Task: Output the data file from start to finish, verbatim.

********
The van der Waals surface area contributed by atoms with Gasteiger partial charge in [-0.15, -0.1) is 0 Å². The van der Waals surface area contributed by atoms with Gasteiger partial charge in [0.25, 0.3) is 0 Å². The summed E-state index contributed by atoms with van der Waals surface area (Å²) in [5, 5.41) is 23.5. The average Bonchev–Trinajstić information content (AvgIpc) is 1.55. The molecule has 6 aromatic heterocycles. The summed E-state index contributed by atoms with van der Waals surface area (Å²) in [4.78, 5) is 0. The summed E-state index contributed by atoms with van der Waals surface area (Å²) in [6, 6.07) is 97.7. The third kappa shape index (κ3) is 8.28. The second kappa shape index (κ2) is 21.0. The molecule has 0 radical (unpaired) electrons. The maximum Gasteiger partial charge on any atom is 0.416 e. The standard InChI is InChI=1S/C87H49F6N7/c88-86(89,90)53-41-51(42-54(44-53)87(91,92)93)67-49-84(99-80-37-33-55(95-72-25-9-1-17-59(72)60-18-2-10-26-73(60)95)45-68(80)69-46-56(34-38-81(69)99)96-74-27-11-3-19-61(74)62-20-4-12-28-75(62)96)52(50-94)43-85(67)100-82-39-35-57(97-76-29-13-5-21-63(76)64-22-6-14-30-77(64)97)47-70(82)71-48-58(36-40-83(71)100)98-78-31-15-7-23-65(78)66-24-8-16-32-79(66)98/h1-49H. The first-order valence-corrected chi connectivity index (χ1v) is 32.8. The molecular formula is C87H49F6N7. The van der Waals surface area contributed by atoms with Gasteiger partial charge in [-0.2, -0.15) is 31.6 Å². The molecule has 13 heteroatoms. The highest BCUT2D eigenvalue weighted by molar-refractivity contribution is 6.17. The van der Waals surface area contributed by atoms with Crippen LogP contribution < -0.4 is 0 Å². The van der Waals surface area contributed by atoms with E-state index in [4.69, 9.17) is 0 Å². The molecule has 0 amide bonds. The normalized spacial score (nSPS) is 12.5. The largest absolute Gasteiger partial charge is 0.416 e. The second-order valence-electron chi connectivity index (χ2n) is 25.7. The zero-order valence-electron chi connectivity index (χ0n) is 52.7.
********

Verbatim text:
The van der Waals surface area contributed by atoms with Gasteiger partial charge in [-0.15, -0.1) is 0 Å². The van der Waals surface area contributed by atoms with Gasteiger partial charge in [0.25, 0.3) is 0 Å². The summed E-state index contributed by atoms with van der Waals surface area (Å²) in [5, 5.41) is 23.5. The average Bonchev–Trinajstić information content (AvgIpc) is 1.55. The molecule has 6 aromatic heterocycles. The summed E-state index contributed by atoms with van der Waals surface area (Å²) in [4.78, 5) is 0. The summed E-state index contributed by atoms with van der Waals surface area (Å²) in [6, 6.07) is 97.7. The third kappa shape index (κ3) is 8.28. The second kappa shape index (κ2) is 21.0. The molecule has 0 radical (unpaired) electrons. The maximum Gasteiger partial charge on any atom is 0.416 e. The standard InChI is InChI=1S/C87H49F6N7/c88-86(89,90)53-41-51(42-54(44-53)87(91,92)93)67-49-84(99-80-37-33-55(95-72-25-9-1-17-59(72)60-18-2-10-26-73(60)95)45-68(80)69-46-56(34-38-81(69)99)96-74-27-11-3-19-61(74)62-20-4-12-28-75(62)96)52(50-94)43-85(67)100-82-39-35-57(97-76-29-13-5-21-63(76)64-22-6-14-30-77(64)97)47-70(82)71-48-58(36-40-83(71)100)98-78-31-15-7-23-65(78)66-24-8-16-32-79(66)98/h1-49H. The first-order valence-corrected chi connectivity index (χ1v) is 32.8. The molecular formula is C87H49F6N7. The van der Waals surface area contributed by atoms with Gasteiger partial charge in [-0.2, -0.15) is 31.6 Å². The molecule has 13 heteroatoms. The highest BCUT2D eigenvalue weighted by molar-refractivity contribution is 6.17. The van der Waals surface area contributed by atoms with Crippen LogP contribution < -0.4 is 0 Å². The van der Waals surface area contributed by atoms with E-state index in [4.69, 9.17) is 0 Å². The molecule has 0 amide bonds. The normalized spacial score (nSPS) is 12.5. The largest absolute Gasteiger partial charge is 0.416 e. The second-order valence-electron chi connectivity index (χ2n) is 25.7. The zero-order valence-electron chi connectivity index (χ0n) is 52.7.